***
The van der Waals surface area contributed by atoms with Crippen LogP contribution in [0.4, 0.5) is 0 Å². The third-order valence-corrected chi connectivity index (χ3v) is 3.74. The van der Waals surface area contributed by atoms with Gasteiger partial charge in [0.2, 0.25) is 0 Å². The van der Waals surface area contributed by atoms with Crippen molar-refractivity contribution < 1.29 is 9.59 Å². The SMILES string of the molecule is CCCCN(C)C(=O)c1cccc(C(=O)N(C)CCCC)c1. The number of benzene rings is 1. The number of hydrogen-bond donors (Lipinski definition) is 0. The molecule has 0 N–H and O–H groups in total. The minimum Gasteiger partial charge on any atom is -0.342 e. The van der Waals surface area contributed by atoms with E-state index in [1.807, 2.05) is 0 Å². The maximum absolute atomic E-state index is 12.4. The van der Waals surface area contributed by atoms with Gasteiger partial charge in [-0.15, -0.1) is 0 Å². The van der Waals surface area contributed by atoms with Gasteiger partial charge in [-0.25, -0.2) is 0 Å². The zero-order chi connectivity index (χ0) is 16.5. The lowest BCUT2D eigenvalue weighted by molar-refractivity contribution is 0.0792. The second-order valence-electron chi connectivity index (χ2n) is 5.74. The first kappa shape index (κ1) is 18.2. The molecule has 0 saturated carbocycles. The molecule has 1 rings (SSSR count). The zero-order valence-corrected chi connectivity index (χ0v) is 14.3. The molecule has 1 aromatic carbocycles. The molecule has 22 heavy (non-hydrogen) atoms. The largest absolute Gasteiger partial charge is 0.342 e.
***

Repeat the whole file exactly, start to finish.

The van der Waals surface area contributed by atoms with Crippen LogP contribution in [0.4, 0.5) is 0 Å². The third-order valence-corrected chi connectivity index (χ3v) is 3.74. The van der Waals surface area contributed by atoms with Gasteiger partial charge in [0.2, 0.25) is 0 Å². The van der Waals surface area contributed by atoms with Crippen molar-refractivity contribution < 1.29 is 9.59 Å². The SMILES string of the molecule is CCCCN(C)C(=O)c1cccc(C(=O)N(C)CCCC)c1. The number of benzene rings is 1. The number of hydrogen-bond donors (Lipinski definition) is 0. The molecule has 0 N–H and O–H groups in total. The minimum Gasteiger partial charge on any atom is -0.342 e. The van der Waals surface area contributed by atoms with E-state index in [1.807, 2.05) is 0 Å². The maximum absolute atomic E-state index is 12.4. The van der Waals surface area contributed by atoms with Gasteiger partial charge in [-0.15, -0.1) is 0 Å². The van der Waals surface area contributed by atoms with Gasteiger partial charge in [-0.25, -0.2) is 0 Å². The zero-order chi connectivity index (χ0) is 16.5. The lowest BCUT2D eigenvalue weighted by molar-refractivity contribution is 0.0792. The second-order valence-electron chi connectivity index (χ2n) is 5.74. The first kappa shape index (κ1) is 18.2. The molecule has 0 saturated carbocycles. The molecule has 1 rings (SSSR count). The zero-order valence-corrected chi connectivity index (χ0v) is 14.3. The molecule has 1 aromatic carbocycles. The molecule has 22 heavy (non-hydrogen) atoms. The largest absolute Gasteiger partial charge is 0.342 e.